Event Management
April 6, 2018  •  by Sean Burke

Event Ticket Pricing Guide

Have you ever felt that the amount you’re charging for tickets is lacking structure and foundation? Are you struggling to break even, or even become profitable with your events? Part of having a profitable event is having one that people are willing to pay money to go to. And not just willing to pay, but willing to pay the correct amount for the value your event will provide. In this post, I’m going to show you how to create a solid foundational ticket price, how to create different types of tickets to increase your revenue and drive more attendees, and how to effectively market your prices.

Part 1: Determining Cost Structure

There are a lot of factors that go into cost structure. First of all, calculate all expenses that are involved in your event. This can also be helpful when it comes to calculating tax obligations. Remember that there are two types of costs that you need to consider: fixed and variable. Fixed costs are items like the cost for the venue. Variable costs are costs that can change depending on the number of attendees or other factors. For example, you might need to pay for each attendee’s meal. Get to each total separately.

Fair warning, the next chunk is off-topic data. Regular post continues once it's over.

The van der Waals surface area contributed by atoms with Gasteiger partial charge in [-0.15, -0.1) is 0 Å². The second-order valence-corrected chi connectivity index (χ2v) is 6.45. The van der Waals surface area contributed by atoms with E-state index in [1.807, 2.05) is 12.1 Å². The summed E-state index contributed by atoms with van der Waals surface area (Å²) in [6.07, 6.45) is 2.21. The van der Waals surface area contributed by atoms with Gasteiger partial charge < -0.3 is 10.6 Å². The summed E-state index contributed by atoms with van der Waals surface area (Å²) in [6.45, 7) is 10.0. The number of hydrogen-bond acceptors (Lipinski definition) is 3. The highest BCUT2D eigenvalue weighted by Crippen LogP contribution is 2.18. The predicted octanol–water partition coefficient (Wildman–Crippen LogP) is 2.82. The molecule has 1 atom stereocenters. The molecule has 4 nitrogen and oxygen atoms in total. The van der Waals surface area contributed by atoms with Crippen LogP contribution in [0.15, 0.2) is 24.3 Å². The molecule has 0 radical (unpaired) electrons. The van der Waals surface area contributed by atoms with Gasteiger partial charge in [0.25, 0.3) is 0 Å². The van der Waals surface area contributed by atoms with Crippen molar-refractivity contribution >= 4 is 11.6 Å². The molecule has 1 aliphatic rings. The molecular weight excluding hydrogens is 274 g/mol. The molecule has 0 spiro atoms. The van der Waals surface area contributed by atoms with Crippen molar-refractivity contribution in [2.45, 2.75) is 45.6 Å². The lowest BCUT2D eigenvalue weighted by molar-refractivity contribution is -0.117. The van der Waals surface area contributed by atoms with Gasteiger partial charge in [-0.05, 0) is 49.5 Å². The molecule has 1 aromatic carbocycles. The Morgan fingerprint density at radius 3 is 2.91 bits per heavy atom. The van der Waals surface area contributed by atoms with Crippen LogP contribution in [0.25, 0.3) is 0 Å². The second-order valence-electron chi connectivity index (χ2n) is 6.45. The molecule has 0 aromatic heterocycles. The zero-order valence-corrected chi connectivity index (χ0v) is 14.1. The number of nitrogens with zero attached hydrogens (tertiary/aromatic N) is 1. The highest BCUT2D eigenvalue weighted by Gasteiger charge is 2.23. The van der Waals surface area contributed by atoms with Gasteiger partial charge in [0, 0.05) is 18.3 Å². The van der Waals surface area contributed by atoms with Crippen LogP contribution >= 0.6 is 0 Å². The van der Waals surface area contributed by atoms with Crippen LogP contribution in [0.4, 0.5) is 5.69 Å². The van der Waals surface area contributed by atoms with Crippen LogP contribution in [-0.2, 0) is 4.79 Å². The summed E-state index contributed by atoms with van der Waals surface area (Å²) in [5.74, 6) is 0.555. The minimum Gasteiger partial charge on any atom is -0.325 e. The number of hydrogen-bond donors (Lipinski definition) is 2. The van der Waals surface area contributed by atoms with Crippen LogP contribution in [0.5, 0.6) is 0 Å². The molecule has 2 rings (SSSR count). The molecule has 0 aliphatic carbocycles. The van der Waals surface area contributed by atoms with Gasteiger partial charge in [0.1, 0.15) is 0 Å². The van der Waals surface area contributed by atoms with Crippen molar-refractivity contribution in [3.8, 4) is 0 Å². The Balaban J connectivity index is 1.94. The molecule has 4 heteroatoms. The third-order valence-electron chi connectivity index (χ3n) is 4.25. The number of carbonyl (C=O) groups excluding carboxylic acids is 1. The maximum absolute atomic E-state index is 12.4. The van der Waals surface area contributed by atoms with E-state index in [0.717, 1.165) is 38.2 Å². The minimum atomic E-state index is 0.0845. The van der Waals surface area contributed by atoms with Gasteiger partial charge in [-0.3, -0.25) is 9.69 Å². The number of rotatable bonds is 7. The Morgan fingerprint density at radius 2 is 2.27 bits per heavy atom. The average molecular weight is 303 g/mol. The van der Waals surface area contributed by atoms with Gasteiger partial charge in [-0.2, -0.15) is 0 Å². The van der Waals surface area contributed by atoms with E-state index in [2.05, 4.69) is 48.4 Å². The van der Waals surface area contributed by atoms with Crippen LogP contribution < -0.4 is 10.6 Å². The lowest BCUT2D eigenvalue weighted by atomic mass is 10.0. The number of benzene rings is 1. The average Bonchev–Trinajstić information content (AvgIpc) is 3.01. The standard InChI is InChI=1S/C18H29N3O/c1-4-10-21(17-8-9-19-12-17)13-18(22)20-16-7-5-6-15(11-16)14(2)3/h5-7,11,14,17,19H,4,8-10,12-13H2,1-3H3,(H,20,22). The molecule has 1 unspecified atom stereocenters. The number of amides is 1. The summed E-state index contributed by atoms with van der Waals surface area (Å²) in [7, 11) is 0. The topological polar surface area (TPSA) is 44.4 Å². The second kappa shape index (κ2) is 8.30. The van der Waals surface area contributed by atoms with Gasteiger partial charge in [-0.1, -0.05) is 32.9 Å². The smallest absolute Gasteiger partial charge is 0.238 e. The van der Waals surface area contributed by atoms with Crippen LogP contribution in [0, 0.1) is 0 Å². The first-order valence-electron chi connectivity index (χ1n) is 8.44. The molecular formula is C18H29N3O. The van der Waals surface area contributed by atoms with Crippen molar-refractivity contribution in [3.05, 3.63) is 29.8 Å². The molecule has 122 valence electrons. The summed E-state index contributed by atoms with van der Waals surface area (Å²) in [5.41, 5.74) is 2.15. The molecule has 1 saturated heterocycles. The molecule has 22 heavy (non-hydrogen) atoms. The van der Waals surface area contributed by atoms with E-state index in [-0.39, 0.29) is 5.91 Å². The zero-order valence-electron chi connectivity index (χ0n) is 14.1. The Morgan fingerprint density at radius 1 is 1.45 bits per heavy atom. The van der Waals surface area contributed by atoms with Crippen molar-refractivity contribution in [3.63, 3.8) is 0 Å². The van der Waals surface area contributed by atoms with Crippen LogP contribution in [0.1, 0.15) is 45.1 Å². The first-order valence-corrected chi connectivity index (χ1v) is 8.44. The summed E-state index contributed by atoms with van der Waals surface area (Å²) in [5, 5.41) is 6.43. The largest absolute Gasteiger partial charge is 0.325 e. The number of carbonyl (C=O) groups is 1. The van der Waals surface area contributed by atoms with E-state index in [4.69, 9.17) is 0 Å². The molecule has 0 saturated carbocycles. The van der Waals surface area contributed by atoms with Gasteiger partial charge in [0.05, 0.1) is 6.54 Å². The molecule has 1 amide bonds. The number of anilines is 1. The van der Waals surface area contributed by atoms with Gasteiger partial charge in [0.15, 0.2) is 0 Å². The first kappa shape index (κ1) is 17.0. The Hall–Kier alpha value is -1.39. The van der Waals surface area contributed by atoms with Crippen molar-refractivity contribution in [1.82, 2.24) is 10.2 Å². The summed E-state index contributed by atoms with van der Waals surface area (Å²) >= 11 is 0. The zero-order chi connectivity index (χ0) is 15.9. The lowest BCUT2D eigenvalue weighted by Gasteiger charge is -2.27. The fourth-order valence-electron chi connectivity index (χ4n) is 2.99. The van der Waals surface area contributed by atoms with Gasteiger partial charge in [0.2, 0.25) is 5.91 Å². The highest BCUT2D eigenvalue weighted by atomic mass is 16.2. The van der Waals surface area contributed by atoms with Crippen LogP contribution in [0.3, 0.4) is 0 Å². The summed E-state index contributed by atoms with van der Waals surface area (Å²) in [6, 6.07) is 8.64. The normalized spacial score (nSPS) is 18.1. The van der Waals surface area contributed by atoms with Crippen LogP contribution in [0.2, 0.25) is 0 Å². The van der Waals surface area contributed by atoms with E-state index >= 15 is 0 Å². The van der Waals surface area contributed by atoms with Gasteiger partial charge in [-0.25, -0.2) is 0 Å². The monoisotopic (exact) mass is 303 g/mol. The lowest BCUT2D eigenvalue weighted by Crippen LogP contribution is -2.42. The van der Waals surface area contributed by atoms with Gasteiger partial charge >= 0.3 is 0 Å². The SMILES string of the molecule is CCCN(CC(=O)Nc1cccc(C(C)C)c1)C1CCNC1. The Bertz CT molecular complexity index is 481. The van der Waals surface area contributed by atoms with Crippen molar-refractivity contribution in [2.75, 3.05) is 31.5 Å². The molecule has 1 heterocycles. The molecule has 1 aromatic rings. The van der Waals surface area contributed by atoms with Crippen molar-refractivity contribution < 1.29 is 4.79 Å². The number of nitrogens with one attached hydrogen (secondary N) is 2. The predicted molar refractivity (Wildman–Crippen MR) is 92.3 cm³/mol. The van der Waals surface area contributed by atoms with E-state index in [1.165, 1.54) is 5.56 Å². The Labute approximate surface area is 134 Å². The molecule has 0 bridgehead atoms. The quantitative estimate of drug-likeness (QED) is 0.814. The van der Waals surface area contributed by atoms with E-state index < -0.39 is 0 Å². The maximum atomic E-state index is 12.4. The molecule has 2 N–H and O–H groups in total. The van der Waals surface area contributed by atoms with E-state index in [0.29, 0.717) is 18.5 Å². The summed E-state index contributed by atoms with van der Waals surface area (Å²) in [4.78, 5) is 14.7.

Now you have 2 totals: total fixed costs, and total variable costs. If you have variable costs for the attendee, you’ll know at the very least to price your ticket well above the variable-per-attendee portion. Once you have your total expenses set, now you need to figure out how to make your event profitable. It’s time to do some research on what similar events are using for pricing. Also, consider the target market for your event and how you can best serve them.

Look at the competition, and do some research. Events have become more and more popular to go to as a way to escape from the “real world”. If you’re planning an event, chances are that someone in your area has already done an event like yours. And this is not an attempt to discourage you – this is an attempt to get you to get down and dirty, and do some research. Find out how many attendees they brought in, or even an estimate. Find out how much tickets sold for. With information like this at your disposal, you’ll have a much better idea of what you need to price your tickets at. The other benefit of doing research is that you might be able to find out how to make your event even better, and therefore be able to command a better price or bring in more attendees due to the fact that your event has been optimized.